On Saturday, May 7th, Asahi Shimbun published the views of three experts on the SDF’s role in providing assistance and relief to Tohoku (p. 13). The opinions did not make it onto Asahi‘s website, so it is up to JSW to step in with a rough translation. Here is the second pundit’s view:

We must get over this allergy!

Gen Nakatani (Former Director-General of the Japanese Defense Agency, and a Liberal Democratic Party Member of the Diet)
Born in 1957. Graduated from the National Defense Academy. GSDF member, moved into politics and was elected to the Lower House of the Diet in 1990. Worked as Director-General of the Japanese Defense Agency in 2001-02. Elected 7 times in Kochi Prefecture’s 2nd District.

Gen Nakatani on the cover of his 2008 book: 'The Book No-one Would Write: The Truth about the Defense Ministry'

Gen Nakatani on the cover of his 2008 book: 'The Book No-one Would Write: The Truth about the Defense Ministry' (Source: Amazon)

I believe the SDF are currently doing a great job. On April 11th and 12th, I observed the SDF’s disaster relief operations on the ground and still, one month on, they were all working without rest or sleep. The three branches of the SDF, plus the reserves and US forces in Japan joint operations might be unprecedented, but they are performing extremely well.

However, the Prime Minister’s Office’s handling of the disaster has been problematic. On the day after the disaster, March 12th, Prime Minister Naoto Kan suddenly raised the size of the SDF dispatch from 50,000 to 100,000 members. On the ground, the numbers were not stacking up as a result of the Prime Minister’s sketchy ‘political leadership’. With 100,000 people, there is a danger that food and fuel supplies, as well as other logistical concerns such as accommodation arrangements will fall behind.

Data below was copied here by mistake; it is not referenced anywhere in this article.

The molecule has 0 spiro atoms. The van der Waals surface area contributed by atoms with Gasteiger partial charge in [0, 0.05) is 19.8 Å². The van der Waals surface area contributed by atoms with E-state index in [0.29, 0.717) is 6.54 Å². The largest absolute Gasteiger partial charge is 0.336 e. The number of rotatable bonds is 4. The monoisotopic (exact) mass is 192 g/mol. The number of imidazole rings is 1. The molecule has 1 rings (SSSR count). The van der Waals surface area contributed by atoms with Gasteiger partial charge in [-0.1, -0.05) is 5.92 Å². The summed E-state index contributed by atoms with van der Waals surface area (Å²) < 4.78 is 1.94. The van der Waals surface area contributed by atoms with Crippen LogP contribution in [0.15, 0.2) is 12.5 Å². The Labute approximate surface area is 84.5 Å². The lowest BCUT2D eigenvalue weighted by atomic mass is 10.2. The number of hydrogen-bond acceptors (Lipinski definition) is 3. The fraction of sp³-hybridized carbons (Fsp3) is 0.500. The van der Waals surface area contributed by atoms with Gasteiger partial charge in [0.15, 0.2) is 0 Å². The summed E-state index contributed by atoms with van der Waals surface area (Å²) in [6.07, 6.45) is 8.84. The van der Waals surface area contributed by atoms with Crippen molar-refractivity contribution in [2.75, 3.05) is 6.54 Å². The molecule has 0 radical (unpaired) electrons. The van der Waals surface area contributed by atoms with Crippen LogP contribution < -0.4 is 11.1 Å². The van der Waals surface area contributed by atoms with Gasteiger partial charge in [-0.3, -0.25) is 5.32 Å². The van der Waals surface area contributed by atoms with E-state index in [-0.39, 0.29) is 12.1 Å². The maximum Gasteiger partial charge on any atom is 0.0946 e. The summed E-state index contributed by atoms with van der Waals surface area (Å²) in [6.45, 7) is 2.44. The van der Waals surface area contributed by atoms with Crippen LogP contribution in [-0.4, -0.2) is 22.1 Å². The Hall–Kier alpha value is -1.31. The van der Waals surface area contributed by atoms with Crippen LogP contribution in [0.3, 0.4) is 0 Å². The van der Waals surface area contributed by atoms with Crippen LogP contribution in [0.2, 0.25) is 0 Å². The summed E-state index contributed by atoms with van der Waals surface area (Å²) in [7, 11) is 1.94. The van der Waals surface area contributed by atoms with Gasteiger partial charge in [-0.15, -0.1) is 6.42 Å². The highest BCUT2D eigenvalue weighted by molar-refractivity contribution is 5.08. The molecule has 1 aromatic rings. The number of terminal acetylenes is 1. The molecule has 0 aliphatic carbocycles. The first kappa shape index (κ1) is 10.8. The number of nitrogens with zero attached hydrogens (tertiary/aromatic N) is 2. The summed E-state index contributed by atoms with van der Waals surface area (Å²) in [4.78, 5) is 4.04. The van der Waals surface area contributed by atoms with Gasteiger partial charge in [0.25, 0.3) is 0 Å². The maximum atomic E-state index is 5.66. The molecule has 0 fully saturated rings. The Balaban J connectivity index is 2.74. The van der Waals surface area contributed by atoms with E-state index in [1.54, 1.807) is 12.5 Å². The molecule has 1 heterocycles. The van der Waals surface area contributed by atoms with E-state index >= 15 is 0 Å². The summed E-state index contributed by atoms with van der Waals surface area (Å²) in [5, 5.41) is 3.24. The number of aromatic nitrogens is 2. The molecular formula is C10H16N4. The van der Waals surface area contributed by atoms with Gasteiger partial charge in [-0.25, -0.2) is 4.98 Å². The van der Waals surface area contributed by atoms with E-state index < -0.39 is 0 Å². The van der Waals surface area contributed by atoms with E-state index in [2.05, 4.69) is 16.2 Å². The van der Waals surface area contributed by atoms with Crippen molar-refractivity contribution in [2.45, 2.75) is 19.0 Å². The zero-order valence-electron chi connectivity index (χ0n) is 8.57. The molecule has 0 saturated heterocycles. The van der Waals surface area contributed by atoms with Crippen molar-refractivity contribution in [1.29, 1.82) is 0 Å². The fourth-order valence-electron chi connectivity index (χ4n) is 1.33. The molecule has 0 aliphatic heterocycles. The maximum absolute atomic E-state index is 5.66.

If those aware of the true nature of the situation – commanders on the ground, the Joint Staff Office, and Ministry of Defense – are not trusted to do their jobs, it would be impossible from the start. It is easier for those on the ground to get on with their work during a crisis if they are not unnecessarily burdened. That is real political leadership.

If I were Prime Minister Kan, I bring someone over from the Ministry of Defense as an adviser. For precise crisis management, putting a uniformed representative of the Joint Staff Office in the Prime Minister’s Office would be far more desirable one of the Ministry of Defense’s suits. There can not afford to be even 1 or 2 seconds’ delay in crisis management. There must be a direct connection from the Prime Minister’s Official Residence to the general staff of the SDF.

It is necessary to augment the equipment and SDF members. Even while extending the deployment of forces on the ground, we must still be ready to deal with Russian or Chinese airspace incursions and other crises. On April 4th in my home area of Komi City in Kochi Prefecture, a volcano erupted but the SDF’s helicopters were all out on operations and were not scheduled to return until the next day. These are obstacles to the SDF’s standard operations. While I believe we are doing all we can to cope with the nuclear crisis, as it is not the original assignment, the necessary equipment is not in place. From now on, we should enlist the assistance of US forces equipped with unmanned helicopters or reconnaissance drones with robotic cameras.

However, the SDF are not an all-purpose force. On the community level, disaster prevention standards must be improved to prepare for future disasters to the greatest possible extent. Moreover, if the SDF are to be automatically dispatched, the handover of control must go smoothly.

I must also express my admiration of Miyagi Prefecture. Prefectural Governor Yoshihiro Murai, a former SDF member, built up excellent relations with the SDF. Immediately after the earthquake, he set up an operations room within the prefectural office and, working with prefectural staff and the SDF, scored several major successes. Until that time, automatic dispatches of SDF forces had not performed so well.

We don’t need the taboo, or allergy, towards crisis management. As it becomes increasingly necessary to use the SDF, we must put our trust in them. I believe it is time to get over the ‘SDF allergy’ that affects our whole society.

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A former contributor to World Intelligence (Japan Military Review), James Simpson joined Japan Security Watch in 2011, migrating with his blog Defending Japan. He has a Masters in Security Studies from Aberystwyth University and is currently living in Kawasaki, Japan. His primary interests include the so-called 'normalization' of Japanese security (i.e. militarization), and the political impact of the abduction issue with North Korea.
James Simpson has 254 post(s) on Japan Security Watch